But it doesn’t end there. There were ancient Persian-Arab conflicts which in 1980 were fueled by border disputes, Sunni versus Shia religious and ethnic differences, and at this juncture probably fueled more by Saddam’s fear of Iran’s growing strength following the ’79 revolution, and by his desire to nip their new energy and passion in the bud and become the Big Man in the Middle East. So, on September 22, 1980, he invaded Iran.
Well, this greatly pleased the United States and its comrades in oil, but to keep it brief (and not necessarily in sequence) I will list just part of our Republican presidents’ contributions to Saddam’s folly (after much death and destruction he had to agree to a truce in 1988). How we helped:
- Bush Senior sent 62 combat helicopters to Saddam.
- The U.S. Department of Commerce exported deadly anthrax to Saddam.
- Italy, with the approval of the U.S., supplied Saddam with material for chemical, biological and nuclear WMDs.
- The U.S. secretly funneled a variety of weapons through Jordan, Saudi Arabia, Kuwait and Egypt, to Saddam.
- Donald Rumsfeld, at the time a civilian, met with Saddam to assure our friendship.
- The U.S. stated it would do whatever is necessary and legal to prevent Iraq from losing the war with Iran, which pleased Saddam.
- The U.S. and Britain blocked the U.N. Security Council resolutions condemning Iraq’s use of chemical weapons, pleasing Saddam.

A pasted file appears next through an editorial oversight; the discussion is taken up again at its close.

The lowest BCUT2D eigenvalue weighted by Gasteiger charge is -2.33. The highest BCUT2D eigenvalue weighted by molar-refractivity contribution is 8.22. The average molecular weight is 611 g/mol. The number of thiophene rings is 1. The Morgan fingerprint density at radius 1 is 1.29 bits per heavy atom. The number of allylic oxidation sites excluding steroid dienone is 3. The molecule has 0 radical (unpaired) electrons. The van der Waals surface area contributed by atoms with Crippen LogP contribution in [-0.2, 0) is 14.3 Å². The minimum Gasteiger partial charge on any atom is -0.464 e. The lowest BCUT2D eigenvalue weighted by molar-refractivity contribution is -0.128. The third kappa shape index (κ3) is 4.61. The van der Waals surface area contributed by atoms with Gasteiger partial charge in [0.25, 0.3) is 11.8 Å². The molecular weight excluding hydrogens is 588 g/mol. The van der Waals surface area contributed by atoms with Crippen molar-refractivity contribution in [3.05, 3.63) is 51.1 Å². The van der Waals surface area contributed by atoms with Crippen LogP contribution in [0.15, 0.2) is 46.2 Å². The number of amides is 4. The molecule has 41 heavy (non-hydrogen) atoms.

There’s more but that’s enough. Is it any wonder the Iranians are still so angry?
In 1992, ABC Nightline’s Ted Koppel said it was clear Bush Senior initiated and supported the growth of Saddam’s military strength. President Clinton said the U.S. must bear its fair share of responsibility for the problems in Iranian/U.S. relations. Madeleine Albright, Secretary Of State in 2000, apologized in a speech for our role in overthrowing Mohammed Mossadegh during the Eisenhower administration.
Of course, these remarks fell on Iranian deaf ears, considering our country’s anti-democratic intervention. Why did we do these things? For oil.
We have an oil economy and foreign policy which, through lobbying and buying our legislators and nullifying our votes, has squelched every attempt at developing a sane alternate fuel/energy supply. Brazil, having learned a lesson during the chaotic oil shortage and long pump lines during the ’70s, reformed their energy policy and will be totally free of the need for a oil in several years. Some will say, Brazil has a dictatorship and we can’t do what they do. Total B.S.
Meanwhile our arrogant, hoggish oil barons, with the support of the Bush-Cheney administration for the rich, reap huge rewards that are so far out of the box it’s obscene, at the expense of you and me, and our environment; and how do you like the price of gas at the pump? The politicians on the take and their oil baron patrons will blame it solely on the futures market. More B.S.
Stay awake America. Vote these greedy people out of office.Powered by Sidelines